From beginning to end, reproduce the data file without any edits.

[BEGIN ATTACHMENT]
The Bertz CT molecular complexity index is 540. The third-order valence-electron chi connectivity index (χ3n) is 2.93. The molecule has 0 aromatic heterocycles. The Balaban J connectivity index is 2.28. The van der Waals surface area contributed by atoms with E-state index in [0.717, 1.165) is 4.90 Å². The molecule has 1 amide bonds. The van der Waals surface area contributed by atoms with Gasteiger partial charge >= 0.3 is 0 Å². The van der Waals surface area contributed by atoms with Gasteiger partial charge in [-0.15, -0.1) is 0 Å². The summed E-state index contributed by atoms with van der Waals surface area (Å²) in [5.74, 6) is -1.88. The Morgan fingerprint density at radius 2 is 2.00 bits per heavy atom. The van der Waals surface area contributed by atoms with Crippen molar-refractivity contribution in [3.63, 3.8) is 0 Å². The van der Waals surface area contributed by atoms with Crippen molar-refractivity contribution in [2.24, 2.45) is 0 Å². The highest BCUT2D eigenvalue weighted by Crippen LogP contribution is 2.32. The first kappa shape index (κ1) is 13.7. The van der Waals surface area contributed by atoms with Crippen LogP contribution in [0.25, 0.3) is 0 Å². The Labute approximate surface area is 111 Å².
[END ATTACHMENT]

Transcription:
The Bertz CT molecular complexity index is 540. The third-order valence-electron chi connectivity index (χ3n) is 2.93. The molecule has 0 aromatic heterocycles. The Balaban J connectivity index is 2.28. The van der Waals surface area contributed by atoms with E-state index in [0.717, 1.165) is 4.90 Å². The molecule has 1 amide bonds. The van der Waals surface area contributed by atoms with Gasteiger partial charge >= 0.3 is 0 Å². The van der Waals surface area contributed by atoms with Gasteiger partial charge in [-0.15, -0.1) is 0 Å². The summed E-state index contributed by atoms with van der Waals surface area (Å²) in [5.74, 6) is -1.88. The Morgan fingerprint density at radius 2 is 2.00 bits per heavy atom. The van der Waals surface area contributed by atoms with Crippen molar-refractivity contribution in [3.63, 3.8) is 0 Å². The van der Waals surface area contributed by atoms with Crippen molar-refractivity contribution in [2.24, 2.45) is 0 Å². The highest BCUT2D eigenvalue weighted by Crippen LogP contribution is 2.32. The first kappa shape index (κ1) is 13.7. The van der Waals surface area contributed by atoms with Crippen LogP contribution in [0.25, 0.3) is 0 Å². The Labute approximate surface area is 111 Å².